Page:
Eastern Europe, Racism and Norwich Arts Centre
I’m in Norwich at quaint Norwich Arts Centre. I have played here variously over the years. They’ve been booked me into The Gables Guest House. But in my contract it says “No Guest houses”. So they’ve booked me into a b&b. In my contract it says “…and no b&b’s”.
It’s a gorgeous if mono-cultural city. I say mono-cultural as a description of its feel more than anything else. This adds to its beauty. I find that places that are mono really display the character of a country – it is the same anywhere in the world. I feel like a white tourist in Kenya looking at the rural huts of the tribe. I arrive at Norwich train station and see a hotel right outside. I am not staying at that b&b so I book the hotel and check in. I’ll pay for it myself.
You can tell where someone is from by their accent and shape of face. So as I steppedin the lift I said to the gentleman “from South Africa? ” . He was about forty dressed in a suite and looked tired. He brightened upon my question and replied in the affirmative. I tell him how much I like South Africa and mention some of the cities I have been too, so that he gets the message that I really do like the country. It turns out he is on a break betweenbusiness in Belgium, doing a little sight seeing in Europe and has just returned from eastern Europe. I sense something and asked “how did they treat you?”. There is alot of subtext to this question. His eyebrows raised in understated exasperation.
We know, Black folks, that Eastern Europe is one of the most overtly racist places in Europe for a black man. After much conversation he ends with “they are ignorant”. This, from a black South African: a man who had faced down racism in his own life time, in his own country. A man who was part of a culture who named it and stopped it as best he could. He’s clearly educated and softly spoken but shaken. I tell him that racism is not about the words that are spoken but in the language of the body the face and more oftenthan not it is the words between the lines. He is visibly hurt by the way he was treated on a daily basis in Eastern Europe.
Many English people simply don’t realise that most black people have long since detected the virtual disgust emanating towards us from the recent East European immigrants to these shores. He’s off to eat and waves goodbye. I wish him well and wait at reception for the taxi to take me to The Arts Centre.
"What kind of music would you like for the audience" said the sound and lighting technician in his regulation black t shirt. I can’t tell you how tired I was before this event - absolutely shattered. It was a nice question though "soul" I replied instinctively then aftera little thought "or maybe blues - maybe nina simone". The audience filtered in and I checked in to the dressing room, where I found a fan letter to some previous performer that began with “Dear Mr Souther, please don’t think me a stalker”. It was a long and rambling affair. The amn was clearly not a stalker but in his innocence had given to much respect to his object who had left the letter disgarded with food stains upon it.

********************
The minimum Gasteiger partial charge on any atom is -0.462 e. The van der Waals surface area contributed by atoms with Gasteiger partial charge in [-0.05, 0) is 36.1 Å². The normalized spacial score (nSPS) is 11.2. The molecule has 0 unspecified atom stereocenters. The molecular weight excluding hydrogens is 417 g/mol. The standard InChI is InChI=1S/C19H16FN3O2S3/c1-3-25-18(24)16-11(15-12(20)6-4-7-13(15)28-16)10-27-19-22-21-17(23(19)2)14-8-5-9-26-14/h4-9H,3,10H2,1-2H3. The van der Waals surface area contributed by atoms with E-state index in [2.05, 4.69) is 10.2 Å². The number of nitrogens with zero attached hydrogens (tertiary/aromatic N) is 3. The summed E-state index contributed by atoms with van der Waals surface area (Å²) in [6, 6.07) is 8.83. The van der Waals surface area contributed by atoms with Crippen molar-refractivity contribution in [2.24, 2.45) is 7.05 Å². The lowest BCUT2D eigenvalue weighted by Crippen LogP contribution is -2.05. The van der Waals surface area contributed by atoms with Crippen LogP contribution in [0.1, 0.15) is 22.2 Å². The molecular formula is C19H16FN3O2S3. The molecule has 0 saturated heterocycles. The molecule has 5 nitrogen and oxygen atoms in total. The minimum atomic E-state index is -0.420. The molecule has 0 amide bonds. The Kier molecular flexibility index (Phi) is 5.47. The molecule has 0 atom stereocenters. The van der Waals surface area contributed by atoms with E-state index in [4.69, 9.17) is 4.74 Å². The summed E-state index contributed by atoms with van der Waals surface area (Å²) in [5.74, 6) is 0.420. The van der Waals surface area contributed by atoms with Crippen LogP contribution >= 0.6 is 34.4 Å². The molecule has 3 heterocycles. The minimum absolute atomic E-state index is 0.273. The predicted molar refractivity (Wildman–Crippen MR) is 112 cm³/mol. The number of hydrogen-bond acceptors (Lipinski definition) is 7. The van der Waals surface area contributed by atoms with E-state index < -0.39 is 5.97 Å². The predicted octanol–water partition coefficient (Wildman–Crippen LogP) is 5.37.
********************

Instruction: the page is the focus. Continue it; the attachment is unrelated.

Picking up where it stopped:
I’d decided before hand that I would give this reading my everything. If someone is going to come out to se me on this night then the least I can do is give my best. If that’s not good enough then okay, but at least its my best. I have noticed quite a few radio four listeners at my events. Events are really special at the moment. Since stopping drinking I am getting back to myself. It’s wonderful.
But something is twitching me and I made a joke about it on stage. The music previous to the event in the break and at the end as provided by the sound and lighting technician who had very little to do that evening - what does a poet need but a mic and a light - was hard core Eastern European traditional music. I like traditional Eastern European traditional musicbut I wouldn’t play Wagner at a Bar mitzvah. Okay that’s a little extreme but I was invited to this event by Norwich arts centres as part of their celebration of Black History Month. So what’s with the hard core eastern europpeaan traditional music.
It’s not that the sound man played Eastern Europpean Traditional music after havingasked me which music I would prefer. That would be bad enough. It’s that he did not make any link between the relevance of soul music, blues or nina simone with the one Norwich Arts Centre performance for Black History Month. When you employ black people here in England you get so much more experience of the world. And while I am at it. There was no-one to introduce me on stage either. It felt like more of an obligationevent for Norwich Arts Centre than a celebration of black history month. But aside from all of this BS I had an event to do and despite all of this, the reading and the audience, were truly wonderful. I must say that it is only while writing this blog that I unravelled this chain of events. Having to concentrate on my job stopped me from processing these things.